2. Otherwise, in %APPDATA%\enchant\ispell, where %APPDATA% is shorthand for the C:\Users\\AppData\Roaming\ folder (Windows Vista) or the C:\Documents and Settings\\Application Data\ folder (Windows XP/2000).

Enchant looks for system Ispell dictionaries in the following locations:

  1. Using the value found in the registry at HKEY_CURRENT_USER\Software\Enchant\Ispell\Data_Dir, if there is one.
  2. Otherwise, using the value found in the registry at HKEY_LOCAL_MACHINE\Software\Enchant\Ispell\Data_Dir, if there is one.
  3. Otherwise, in %enchant%\share\enchant\ispell, where %enchant% is the location of libenchant.dll.

Where Enchant looks for MySpell dictionaries

Enchant looks for user MySpell dictionaries in the following locations:

  1. Using the value found in the registry at HKEY_CURRENT_USER\Software\Enchant\Myspell\Data_Dir, if there is one.
  2. Otherwise, in %APPDATA%\enchant\myspell, where %APPDATA% is shorthand for the C:\Users\\AppData\Roaming\ folder (Windows Vista) or the C:\Documents and Settings\\Application Data\ folder (Windows XP/2000).

Enchant looks for system Ispell dictionaries in the following locations:

  1. Using the value found in the registry at HKEY_CURRENT_USER\Software\Enchant\Myspell\Data_Dir, if there is one.
  2. Otherwise, using the value found in the registry at HKEY_LOCAL_MACHINE\Software\Enchant\Myspell\Data_Dir, if there is one.
  3. Otherwise, in %enchant%\share\enchant\myspell, where %enchant% is the location of libenchant.dll.

Where Enchant looks for the Aspell library

Enchant looks for the aspell-15.dll using the following locations:

  1. Using the value found in the registry at HKEY_CURRENT_USER\Software\Enchant\Aspell\Module, if there is one (this value should include the filename and not just the path).
  2. Otherwise, using the value found in the registry at HKEY_LOCAL_MACHINE\Software\Enchant\Aspell\Module, if there is one (this value should include the filename and not just the path).
  3. Otherwise, using the value found in the registry at HKEY_LOCAL_MACHINE\Software\Aspell\Path, if there is one, as the path to find aspell-15.dll (this is set by the Aspell installer for Windows).
  4. Otherwise, in the same directory as libenchant_aspell.dll.
  5. Otherwise, it uses the normal Windows search strategy, which includes looking in the path.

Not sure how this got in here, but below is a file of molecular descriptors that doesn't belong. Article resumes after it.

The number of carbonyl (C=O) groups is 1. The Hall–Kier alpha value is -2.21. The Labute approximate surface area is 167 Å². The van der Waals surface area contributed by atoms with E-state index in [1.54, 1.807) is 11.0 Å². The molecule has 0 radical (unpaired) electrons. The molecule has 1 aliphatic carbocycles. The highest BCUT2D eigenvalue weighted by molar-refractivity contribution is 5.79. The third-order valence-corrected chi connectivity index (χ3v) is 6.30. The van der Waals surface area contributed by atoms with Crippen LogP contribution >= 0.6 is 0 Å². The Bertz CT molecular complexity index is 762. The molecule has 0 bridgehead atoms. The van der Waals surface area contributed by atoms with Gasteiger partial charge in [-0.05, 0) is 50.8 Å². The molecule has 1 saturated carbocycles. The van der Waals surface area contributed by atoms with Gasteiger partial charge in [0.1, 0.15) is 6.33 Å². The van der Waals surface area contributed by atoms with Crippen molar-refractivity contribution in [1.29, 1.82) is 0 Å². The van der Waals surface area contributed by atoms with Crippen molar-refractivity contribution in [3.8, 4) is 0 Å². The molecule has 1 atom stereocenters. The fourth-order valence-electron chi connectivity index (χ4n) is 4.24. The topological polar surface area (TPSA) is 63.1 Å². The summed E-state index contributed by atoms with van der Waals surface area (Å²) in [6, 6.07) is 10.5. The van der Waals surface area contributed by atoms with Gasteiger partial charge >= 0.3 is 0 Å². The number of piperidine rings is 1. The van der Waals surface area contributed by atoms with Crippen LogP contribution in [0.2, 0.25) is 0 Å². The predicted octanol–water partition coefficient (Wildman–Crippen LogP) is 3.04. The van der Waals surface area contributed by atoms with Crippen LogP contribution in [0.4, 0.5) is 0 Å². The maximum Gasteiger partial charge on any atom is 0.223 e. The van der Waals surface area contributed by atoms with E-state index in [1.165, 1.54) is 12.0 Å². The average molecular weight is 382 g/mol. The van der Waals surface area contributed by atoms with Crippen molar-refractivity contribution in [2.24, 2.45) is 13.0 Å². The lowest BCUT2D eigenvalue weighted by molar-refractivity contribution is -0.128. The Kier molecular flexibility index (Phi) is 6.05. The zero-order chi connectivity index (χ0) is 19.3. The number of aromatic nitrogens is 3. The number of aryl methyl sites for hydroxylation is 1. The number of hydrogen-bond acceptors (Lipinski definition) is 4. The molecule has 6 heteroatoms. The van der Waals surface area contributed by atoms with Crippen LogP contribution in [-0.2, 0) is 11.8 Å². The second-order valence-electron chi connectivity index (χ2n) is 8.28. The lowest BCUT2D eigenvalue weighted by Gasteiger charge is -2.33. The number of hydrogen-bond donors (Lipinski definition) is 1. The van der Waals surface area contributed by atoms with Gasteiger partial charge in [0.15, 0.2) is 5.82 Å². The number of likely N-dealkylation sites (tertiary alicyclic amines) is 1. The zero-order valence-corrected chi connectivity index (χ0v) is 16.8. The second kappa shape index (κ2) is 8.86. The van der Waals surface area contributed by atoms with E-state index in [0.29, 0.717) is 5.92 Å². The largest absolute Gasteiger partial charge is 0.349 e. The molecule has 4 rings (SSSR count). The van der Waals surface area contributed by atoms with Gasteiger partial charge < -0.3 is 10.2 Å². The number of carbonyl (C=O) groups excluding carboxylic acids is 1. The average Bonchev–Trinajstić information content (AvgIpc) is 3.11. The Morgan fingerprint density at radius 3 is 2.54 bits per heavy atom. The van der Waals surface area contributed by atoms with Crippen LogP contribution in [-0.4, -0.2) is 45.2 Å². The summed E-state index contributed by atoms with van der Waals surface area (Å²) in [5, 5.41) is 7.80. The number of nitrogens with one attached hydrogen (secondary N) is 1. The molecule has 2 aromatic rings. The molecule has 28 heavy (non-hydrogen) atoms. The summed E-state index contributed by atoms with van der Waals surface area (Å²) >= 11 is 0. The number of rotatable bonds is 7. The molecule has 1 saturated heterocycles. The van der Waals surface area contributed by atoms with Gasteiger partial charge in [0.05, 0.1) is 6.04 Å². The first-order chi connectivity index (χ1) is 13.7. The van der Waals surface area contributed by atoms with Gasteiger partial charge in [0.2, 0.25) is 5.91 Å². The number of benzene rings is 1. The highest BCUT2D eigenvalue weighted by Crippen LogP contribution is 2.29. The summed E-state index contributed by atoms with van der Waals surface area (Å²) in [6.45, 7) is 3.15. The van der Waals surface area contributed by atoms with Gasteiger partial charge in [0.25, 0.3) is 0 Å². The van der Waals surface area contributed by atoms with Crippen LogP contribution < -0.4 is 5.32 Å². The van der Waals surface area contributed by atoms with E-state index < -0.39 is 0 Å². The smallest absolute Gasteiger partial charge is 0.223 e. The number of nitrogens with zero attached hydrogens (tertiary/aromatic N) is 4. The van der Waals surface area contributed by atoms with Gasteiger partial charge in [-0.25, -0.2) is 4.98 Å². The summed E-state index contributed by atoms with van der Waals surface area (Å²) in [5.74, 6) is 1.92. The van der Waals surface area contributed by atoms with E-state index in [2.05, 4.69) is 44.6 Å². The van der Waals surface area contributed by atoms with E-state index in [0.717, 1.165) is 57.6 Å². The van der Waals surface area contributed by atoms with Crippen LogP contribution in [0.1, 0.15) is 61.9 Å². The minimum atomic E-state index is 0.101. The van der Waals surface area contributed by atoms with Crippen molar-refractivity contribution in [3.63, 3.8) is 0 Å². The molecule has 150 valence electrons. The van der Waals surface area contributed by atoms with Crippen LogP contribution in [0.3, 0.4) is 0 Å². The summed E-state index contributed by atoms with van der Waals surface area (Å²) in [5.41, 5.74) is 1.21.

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Setting up dictionaries for Enchant

Author cambell | 21.02.2008 | Category Spelling

In my last post, I gave some tips for getting started with Enchant but you really can’t get anywhere until you have properly configured the providers and installed some dictionaries.

ASpell

The ASpell provider for Enchant requires aspell-15.dll. The easiest way to get started with ASpell is to use the installer for ASpell and for dictionaries.

  1. Be sure you have the ASpell provider (you can list it with enchant-lsmod) libenchant_aspell.dll
  2. Download the installer and run it to install ASpell.
  3. Download a dictionary installer from here and run the installer.
  4. Verify that it has been installed correctly by running enchant-lsmod.exe -list-dicts. You should see something like: en_US (aspell) but with the language code for the language you installed instead of en_US
  5. You can also test it using enchant -d en_US -a (again using the language code for the language you installed). Then you can type words which are or aren’t in the dictionary and see suggestions when they aren’t.

    It is possible to use ASpell by including the aspell-15.dll in the same directory as libenchant_aspell.dll or it can be somewhere in the path. If you install aspell using the Windows installer, it will write a registry entry that points to where it was installed and Enchant will use that to find the dependency.

    MySpell/Hunspell (OpenOffice format)

    Enchant doesn’t require any additional dependencies other than the MySpell provider for MySpell dictionaries but it does require you to copy the dictionary files to the right place.

    1. Be sure you have the MySpell provider (you can list it with enchant-lsmod) libenchant_myspell.dll
    2. Download a dictionary that you want: You can get any of the dictionaries from OpenOffice.org.
    3. Unzip (or otherwise uncompress the package) and copy the contents into %APPDATA%\enchant\myspell (you may need to create the enchant and myspell directories the first time).

      %APPDATA% is shorthand for the C:\Users\\AppData\Roaming\ folder (Windows Vista) or the C:\Documents and Settings\\Application Data\ folder (Windows XP/2000). But you can type %APPDATA% in the explorer’s address bar and it will go to the right place.

    4. Verify that it has been installed correctly by running enchant-lsmod.exe -list-dicts. You should see something like: en_US (myspell) but with the language code for the language you installed instead of en_US
    5. You can also test it using enchant -d en_US -a (again using the language code for the language you installed). Then you can type words which are or aren’t in the dictionary and see suggestions when they aren’t.

    Note: if you install MySpell and ASpell dictionaries for the same language, the ASpell dictionaries will be used instead of the MySpell dictionaries (this can be changed but I’ll leave that for another post)

    If you are feeling really adventurous and would like to create your own, you can see the directions here.

    ISpell